Shannon Stacey

What are edits like?

Having just finished edits on Yours By Design Yours To Keep, I was asked a question I’ve been asked before, usually by aspiring authors or new authors stalking their inboxes, waiting for their first round of edits. What are edits like? I’ve seen others answer the same question and the answers are often similar in vague, possibly frustrating ways. It varies by author. It varies by editor. Both true but, more importantly, it varies by book.

Angela James and I have five years and twelve titles of varying lengths and subgenres together. By grabbing a random sampling of three from those twelve titles, I can give you a brief peek into what my edits are like and the only variable is the book. Same author. Same editor.

Title A:

There were numerous editorial comments. Numerous. There weren’t really any heavy revisions involved, though. Awkward sentences. Timeline issues. Fleshing out some things leading into the resolution that were rushed in my desire to get to The End. Taking care of a few inconsistencies in motivation. Page after page of making the book stronger.

It was days of work, but nothing particularly “hard” or stressful. Just my editor and I happily working together to make my book the best it could be.

Title B:

My first round edits on this title consisted of “This sucks so bad I’m not even going to bother reading any farther”. And I’m paraphrasing a little, but not much.

It was devastating. I had no coping skills for this. And I couldn’t shrug it off and shove it under the bed. This book was a done deal and I had to make it right. I rewrote the opening chapters and sent them off to her.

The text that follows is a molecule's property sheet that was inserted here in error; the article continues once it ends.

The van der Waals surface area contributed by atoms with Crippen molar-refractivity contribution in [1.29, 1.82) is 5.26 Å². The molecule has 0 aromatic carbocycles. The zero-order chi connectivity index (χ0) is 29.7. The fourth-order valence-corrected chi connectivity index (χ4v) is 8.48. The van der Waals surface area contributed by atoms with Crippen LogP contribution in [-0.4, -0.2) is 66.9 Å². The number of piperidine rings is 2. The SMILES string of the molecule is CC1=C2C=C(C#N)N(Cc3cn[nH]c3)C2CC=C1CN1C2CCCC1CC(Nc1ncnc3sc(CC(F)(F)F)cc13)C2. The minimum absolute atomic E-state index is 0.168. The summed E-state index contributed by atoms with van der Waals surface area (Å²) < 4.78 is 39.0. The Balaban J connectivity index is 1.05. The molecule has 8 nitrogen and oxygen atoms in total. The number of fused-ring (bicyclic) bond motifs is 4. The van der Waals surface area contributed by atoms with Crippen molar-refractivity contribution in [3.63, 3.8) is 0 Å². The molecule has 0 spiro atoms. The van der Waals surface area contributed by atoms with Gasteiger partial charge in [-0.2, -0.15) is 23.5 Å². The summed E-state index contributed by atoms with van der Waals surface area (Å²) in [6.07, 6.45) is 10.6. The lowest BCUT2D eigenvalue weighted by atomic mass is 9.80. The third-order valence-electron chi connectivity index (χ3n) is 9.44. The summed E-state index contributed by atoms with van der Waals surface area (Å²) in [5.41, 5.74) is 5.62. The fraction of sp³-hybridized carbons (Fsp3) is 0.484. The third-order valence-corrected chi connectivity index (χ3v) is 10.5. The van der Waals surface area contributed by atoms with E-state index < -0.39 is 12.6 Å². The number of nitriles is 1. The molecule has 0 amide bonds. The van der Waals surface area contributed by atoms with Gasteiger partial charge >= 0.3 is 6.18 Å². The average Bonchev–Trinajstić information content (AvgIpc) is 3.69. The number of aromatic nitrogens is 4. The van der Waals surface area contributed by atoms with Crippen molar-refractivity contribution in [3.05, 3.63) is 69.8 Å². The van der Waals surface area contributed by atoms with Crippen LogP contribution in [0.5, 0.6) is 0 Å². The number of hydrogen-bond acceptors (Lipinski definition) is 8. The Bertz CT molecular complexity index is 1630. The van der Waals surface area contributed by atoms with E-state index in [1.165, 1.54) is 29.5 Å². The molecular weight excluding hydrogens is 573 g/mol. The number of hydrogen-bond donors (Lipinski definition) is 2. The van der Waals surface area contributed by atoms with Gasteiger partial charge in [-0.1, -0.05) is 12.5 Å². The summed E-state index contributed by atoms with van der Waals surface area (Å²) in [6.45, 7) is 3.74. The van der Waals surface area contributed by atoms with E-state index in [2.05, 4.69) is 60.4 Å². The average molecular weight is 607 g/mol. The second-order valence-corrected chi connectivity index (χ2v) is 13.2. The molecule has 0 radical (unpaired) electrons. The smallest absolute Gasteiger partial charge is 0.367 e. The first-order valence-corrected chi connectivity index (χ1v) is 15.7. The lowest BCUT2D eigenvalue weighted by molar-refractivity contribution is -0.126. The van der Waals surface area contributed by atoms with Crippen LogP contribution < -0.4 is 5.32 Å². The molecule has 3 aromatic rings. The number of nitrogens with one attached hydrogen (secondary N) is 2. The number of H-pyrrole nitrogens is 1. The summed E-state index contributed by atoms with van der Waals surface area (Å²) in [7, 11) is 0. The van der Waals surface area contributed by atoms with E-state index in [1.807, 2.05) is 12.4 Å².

“Still sucks.”

More panic. Rewrote the opening chapters and sent it off again.


Ohmigod levels of panic. Took a few breaths. Let go of the way I’d perceived the book. Rewrote the opening chapters. Again. Sent them in. Again.

“Now you’ve got it.”

That should have triggered a huge sigh of relief, except I had a whole book that no longer went with the opening chapters. So it was time to gut it and essentially start over. And the clock was ticking.

It was grueling. It wrecked me mentally. It wrecked me emotionally. It really wrecked me physically. My family suffered. My extended family essentially got locked out of my life. The dog and the cats learned to walk on tip-toes. I’d never had this happen to me and I had no coping skills for the process taking this hard, ugly turn on me. I wanted to quit a hundred times every day.

But I didn’t quit. Because along with every email telling me the book wasn’t what we wanted it to be, my editor was there with suggestions on how to fix it. Offers to call me so we could talk through it. And every email closed out with the same sentiment: I know you can do this. Her belief in me was the only thing that got me through day after day after day of my belief in myself being swept out from under me.

And we did it. Together my editor and I got through the hard and the grueling and the panic and the occasional temper flare and came out on the other side with a book we can both be proud of.

Title C:

The timeline for this title, from my receiving edits to addressing the comments to sending it back to my editor to her accepting the edits and forwarding it for copy edits was less than three hours. It was that clean and, with the exception of some typos and grammar things and an awkwardly constructed sentence, I nailed it the first time.

It’s rare…but it happens.

What are edits like?

The moral of the story? I can’t tell you what your edits will be like. Nobody can tell you what your edits will be like. It doesn’t matter if your friend is with the same publisher—or even has the same editor—and tells you edits will be a breeze. It doesn’t matter if your edits have been minor in the past. Look at mine. The majority of my edits fall in the Title A category, but all of a sudden…BAM! Title B comes along.

Your edits will be whatever they need to be for your book.

Edits are about you and your editor making that book the best it can be. Those edits might be light or they might suck the creative soul from your body and leave you slumped—nothing but an empty shell—over your keyboard. And you do them, because that’s your job. It’s your job to make sure the reader who’s giving you her hard-earned money gets the best read you can give her and your editor is your partner.